Around San Francisco, the name "Zodiac" evokes darkness. Four decades have done nothing to diminish the brutality of his crimes -- five executions by bullet and blade -- or their hold on the popular imagination.
For two years in the late 1960s the Zodiac killed, taunting police in a string of letters, some encrypted, to local newspapers. Then he disappeared, leaving behind a bloody mystery that remains unsolved.
"It was scary, and the murders were real, and they were terrible -- totally innocent people killed for no reason by this psychopath," said Lance Williams, a journalist with the Berkeley-based Center for Investigative Reporting who wrote about the Zodiac crimes for the San Francisco Chronicle.
To this day, police and journalists receive tips on the murders. And there's a thriving cottage industry of enthusiastic amateur Zodiac sleuths, some of whom have devoted their lives to the mystery.
The Zodiac's first claimed murders were in Benicia, Calif., and nearby Vallejo. In both cases the killer pulled up next to a young couple parked in a car and shot them point-blank. Later he stabbed a couple picnicking at Lake Berryessa, in Napa County, and shot a cab driver in San Francisco. He often called police from pay phones to report his crimes.
"There was hysteria," said Matt Meredith, who grew up in Vallejo and now is a detective in charge of the Zodiac killing that took place in a park outside of town. "It altered people's lives."
After the San Francisco killing, the Zodiac sent a swatch of bloody cloth from the victim with a letter to the Chronicle.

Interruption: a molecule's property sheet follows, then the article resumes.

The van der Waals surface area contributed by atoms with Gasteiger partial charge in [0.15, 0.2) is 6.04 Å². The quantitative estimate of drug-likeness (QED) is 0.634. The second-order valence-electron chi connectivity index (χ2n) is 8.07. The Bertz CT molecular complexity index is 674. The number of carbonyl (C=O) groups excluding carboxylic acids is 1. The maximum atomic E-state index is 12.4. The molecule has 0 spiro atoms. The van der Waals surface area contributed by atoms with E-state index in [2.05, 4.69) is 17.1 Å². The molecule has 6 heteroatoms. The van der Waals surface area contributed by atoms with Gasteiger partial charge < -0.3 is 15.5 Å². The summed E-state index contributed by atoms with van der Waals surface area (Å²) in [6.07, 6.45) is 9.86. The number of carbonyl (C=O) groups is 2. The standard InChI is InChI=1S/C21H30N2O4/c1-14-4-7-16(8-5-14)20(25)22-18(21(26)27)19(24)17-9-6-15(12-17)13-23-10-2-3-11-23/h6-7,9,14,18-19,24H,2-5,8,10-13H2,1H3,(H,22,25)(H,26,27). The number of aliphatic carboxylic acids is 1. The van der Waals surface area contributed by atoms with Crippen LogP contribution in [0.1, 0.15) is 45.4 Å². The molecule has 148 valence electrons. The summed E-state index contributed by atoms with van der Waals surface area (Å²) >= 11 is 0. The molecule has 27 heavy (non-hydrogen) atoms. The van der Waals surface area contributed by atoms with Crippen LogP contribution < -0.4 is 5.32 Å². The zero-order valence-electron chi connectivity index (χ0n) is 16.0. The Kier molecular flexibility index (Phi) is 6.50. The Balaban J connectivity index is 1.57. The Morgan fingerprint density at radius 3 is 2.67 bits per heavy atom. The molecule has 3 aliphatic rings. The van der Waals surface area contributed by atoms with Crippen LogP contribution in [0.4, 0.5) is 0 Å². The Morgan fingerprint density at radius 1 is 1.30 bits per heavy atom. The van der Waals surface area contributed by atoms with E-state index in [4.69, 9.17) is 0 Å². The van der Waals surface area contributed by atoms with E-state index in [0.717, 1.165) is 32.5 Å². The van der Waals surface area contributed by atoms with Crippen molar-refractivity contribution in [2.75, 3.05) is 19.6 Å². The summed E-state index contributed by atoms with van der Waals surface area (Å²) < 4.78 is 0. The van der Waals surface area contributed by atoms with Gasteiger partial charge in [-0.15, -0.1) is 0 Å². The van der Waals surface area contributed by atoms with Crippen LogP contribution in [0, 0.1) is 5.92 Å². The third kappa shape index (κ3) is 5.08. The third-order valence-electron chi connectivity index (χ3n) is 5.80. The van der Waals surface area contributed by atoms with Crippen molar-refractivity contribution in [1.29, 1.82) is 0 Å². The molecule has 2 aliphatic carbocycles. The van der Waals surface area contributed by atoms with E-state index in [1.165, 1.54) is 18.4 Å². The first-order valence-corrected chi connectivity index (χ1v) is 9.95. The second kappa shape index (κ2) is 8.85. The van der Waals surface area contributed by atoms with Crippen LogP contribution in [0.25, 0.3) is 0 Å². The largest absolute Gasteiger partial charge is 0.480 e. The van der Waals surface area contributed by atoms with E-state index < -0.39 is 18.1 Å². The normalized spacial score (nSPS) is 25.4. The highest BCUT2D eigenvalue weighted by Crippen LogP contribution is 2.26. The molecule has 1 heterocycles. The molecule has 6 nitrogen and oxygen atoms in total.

"The Zodiac would write letters to the Chronicle, letters to the editor, bragging of his exploits," said Williams. "They often started by saying, 'This is the Zodiac speaking.'"
Hollywood was captivated. The 2007 film "Zodiac" spawned renewed interest in the murders and the murderer.
"Back when I was a kid, there was a rumor and talk that the Zodiac lived in a cave and don't go up in that cave," said Meredith. He produced a large police binder. "All the tips in this binder deal with the Zodiac case," he said. "But these are all tips that came in 2007."
That's when the movie came out and police had to establish a Web site for an avalanche of tips. Meredith still gets at least one a day.
"I see every tip," he said. "I read every tip. Some of them are ridiculous. Some of them are compelling, for lack of a better word, but I read every one."
Williams still gets tips too, every time he writes a story about the Zodiac. "There's a flurry of contacts from people all over the place who think they've solved it," he said. "They range from 17-year-old boys to retirees. We've heard from people from all over the world, not just in the Bay Area. ... It's San Francisco's all-time unsolved murder mystery, even though only one of the murders was actually in San Francisco."
Williams has kept many of the letters and e-mails. Some point to family members. "For many years now," reads one letter, "I have been researching the possibility that my husband of 20 years was indeed the killer." Other tipsters claim to have broken the killer's mysterious code. "I decoded one of his ciphers that reveals his full name," one tipster wrote.
And then there are the letters that recount close encounters with the killer. "I met the Zodiac inside a dark bar in California in 1974 and we talked face-to-face for three hours," reads one letter Williams received.